IBM Stock Won’t Rise as Fast as Investors Expect

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Investors have spent the last three months buying the idea that IBM (NYSE: IBM ) is fundamentally changing and about to become a growth company again. Credit Red Hat (NYSE: RHT ), the open source software company IBM is in the process of acquiring for $34 billion. Red Hat's December quarter had revenues growing almost 14%, year over year, and non-GAAP earnings growing at 26% .

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IBM is expecting revenue of $18.65 billion when it reports April 16. In last year's first quarter IBM had revenue of $19 billion. In its most recent earnings call, Red Hat reported $879 million for the quarter.

Red Hat will not, by itself, solve IBM's problems.

IBM Expectations

Investors buy IBM stock for the bottom line, not the top line.

IBM is expected to bring in almost $2 billion in earnings for the March quarter. IBM is also expected to announce a hike to its dividend .

IBM has been shrinking for years, achieving growth through IBM stock buybacks. The current $1.57 dividend now yields 4.39%. But optimism over the coming Red Hat merger has sent the stock up 26% this year. Top-line gains have been priced-in before they appear.

That's why our Luke Lango wrote "sell, sell, sell" in his earnings preview. IBM reports earnings tomorrow after market close. On a near-term basis, IBM is overbought. Other analysts agree .

The IBM Reality

IBM is trying to transform itself from an old-line tech company into a hot young tech company, but its marketing of that has gotten ahead of reality.

For years IBM has been expanding its profits by laying off its most productive workers. It's caught up in an embarrassing age discrimination lawsuit . One-third of its workforce is now located in India .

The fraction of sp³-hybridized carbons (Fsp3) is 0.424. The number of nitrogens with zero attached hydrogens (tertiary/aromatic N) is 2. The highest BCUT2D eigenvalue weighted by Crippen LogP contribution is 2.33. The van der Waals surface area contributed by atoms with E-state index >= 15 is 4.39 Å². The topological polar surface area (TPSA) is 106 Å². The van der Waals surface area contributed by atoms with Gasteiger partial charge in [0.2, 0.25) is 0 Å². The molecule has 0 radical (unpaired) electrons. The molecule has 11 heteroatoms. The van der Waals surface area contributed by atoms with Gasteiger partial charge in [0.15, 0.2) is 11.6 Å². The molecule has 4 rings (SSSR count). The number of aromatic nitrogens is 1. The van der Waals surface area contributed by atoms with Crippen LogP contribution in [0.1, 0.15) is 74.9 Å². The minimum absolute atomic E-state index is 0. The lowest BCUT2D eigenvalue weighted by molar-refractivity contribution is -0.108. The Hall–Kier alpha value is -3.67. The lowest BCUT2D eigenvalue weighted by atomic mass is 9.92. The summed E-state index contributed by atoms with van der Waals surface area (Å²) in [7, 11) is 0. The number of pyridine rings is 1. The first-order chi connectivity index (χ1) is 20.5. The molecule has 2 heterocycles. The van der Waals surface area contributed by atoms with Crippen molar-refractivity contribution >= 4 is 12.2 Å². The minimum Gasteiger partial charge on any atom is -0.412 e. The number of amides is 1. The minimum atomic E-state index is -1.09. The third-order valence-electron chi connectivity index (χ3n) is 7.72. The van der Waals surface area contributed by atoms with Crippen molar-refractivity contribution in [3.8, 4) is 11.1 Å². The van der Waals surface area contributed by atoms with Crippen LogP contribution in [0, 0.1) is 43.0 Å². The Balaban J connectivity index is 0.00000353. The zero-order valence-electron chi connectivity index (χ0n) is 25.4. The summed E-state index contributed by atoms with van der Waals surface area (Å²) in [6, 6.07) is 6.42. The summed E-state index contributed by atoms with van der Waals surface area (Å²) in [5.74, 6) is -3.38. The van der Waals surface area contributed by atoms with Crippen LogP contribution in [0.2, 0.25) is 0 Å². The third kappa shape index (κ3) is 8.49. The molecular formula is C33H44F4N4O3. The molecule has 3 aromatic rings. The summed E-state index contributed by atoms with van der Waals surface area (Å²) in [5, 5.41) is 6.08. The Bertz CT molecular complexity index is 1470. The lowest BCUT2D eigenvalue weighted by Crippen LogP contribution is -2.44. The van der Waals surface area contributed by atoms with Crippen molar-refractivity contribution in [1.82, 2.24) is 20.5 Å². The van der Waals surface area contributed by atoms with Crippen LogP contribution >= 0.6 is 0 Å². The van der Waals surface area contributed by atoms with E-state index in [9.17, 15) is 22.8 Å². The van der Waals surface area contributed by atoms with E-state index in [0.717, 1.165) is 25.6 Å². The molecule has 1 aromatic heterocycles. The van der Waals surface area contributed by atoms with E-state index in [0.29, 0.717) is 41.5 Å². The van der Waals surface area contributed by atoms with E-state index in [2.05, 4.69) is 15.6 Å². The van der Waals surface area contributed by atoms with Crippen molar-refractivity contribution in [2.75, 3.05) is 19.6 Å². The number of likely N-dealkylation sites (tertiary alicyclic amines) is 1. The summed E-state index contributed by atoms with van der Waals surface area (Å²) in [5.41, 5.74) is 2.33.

About half of IBM's revenue is still in withering areas like mainframes, not in the " strategic imperatives " of cloud and artificial intelligence it's touting to investors. Last year its highly advertised Watson AI unit had to lay off workers after getting ahead of itself.

IBM CEO Ginni Rometty came up through marketing, like her predecessors going back 100 years. That marketing focus is at the heart of IBM's current dilemma.

What IBM Stock Investors Want

What the people piling into IBM want is an immediate transfusion of Red Hat growth into the old-line company. Replacing Rometty with Red Hat CEO Jim Whitehurst would send the stock higher, faster than any other move the company could make right now.

But that's not going to happen. Red Hat has only been promised autonomy within IBM. That could turn out to be a "pie crust" promise, easily broken down the road.

Red Hat has a technical corporate culture, an " open organization " with lots telecommuting engineers. IBM still has a marketing culture built around business suits and hierarchies. Red Hat is built around collaborating with customers and their technical staffs. IBM was built on telling companies what to do.

Red Hat must convince its own employees, customers and investors that it's going to transform IBM. At this writing that process has not even begun.

The Bottom Line for IBM Stock

If IBM were to become a growth story again, the stock would zoom. IBM still has 43% more annual revenue than Facebook (NASDAQ: FB ), which has more than three times its market cap.

IBM has staked its future on becoming a cloud company. But in doing that, it is going head-to-head with Microsoft (NASDAQ: MSFT ), Amazon (NASDAQ: AMZN ), and Alphabet (NASDAQ: GOOGL ), each at least 50% bigger by revenue, and each about 8 times bigger by market cap.

If you buy IBM today, you're betting the former "Big Blue" is about to become a scrappy underdog and win. That's a speculation, not an investment.

Dana Blankenhornhttp://www.danablankenhorn.comis a financial and technology journalist. He is the author of a new mystery thriller, The Reluctant Detective Finds Her Family, available now at the Amazon Kindle store. Write him at danablankenhorn@gmail.comor follow him on Twitter at @danablankenhorn. As of this writing he owned shares in MSFT and AMZN.

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The views and opinions expressed herein are the views and opinions of the author and do not necessarily reflect those of Nasdaq, Inc.

The views and opinions expressed herein are the views and opinions of the author and do not necessarily reflect those of Nasdaq, Inc.

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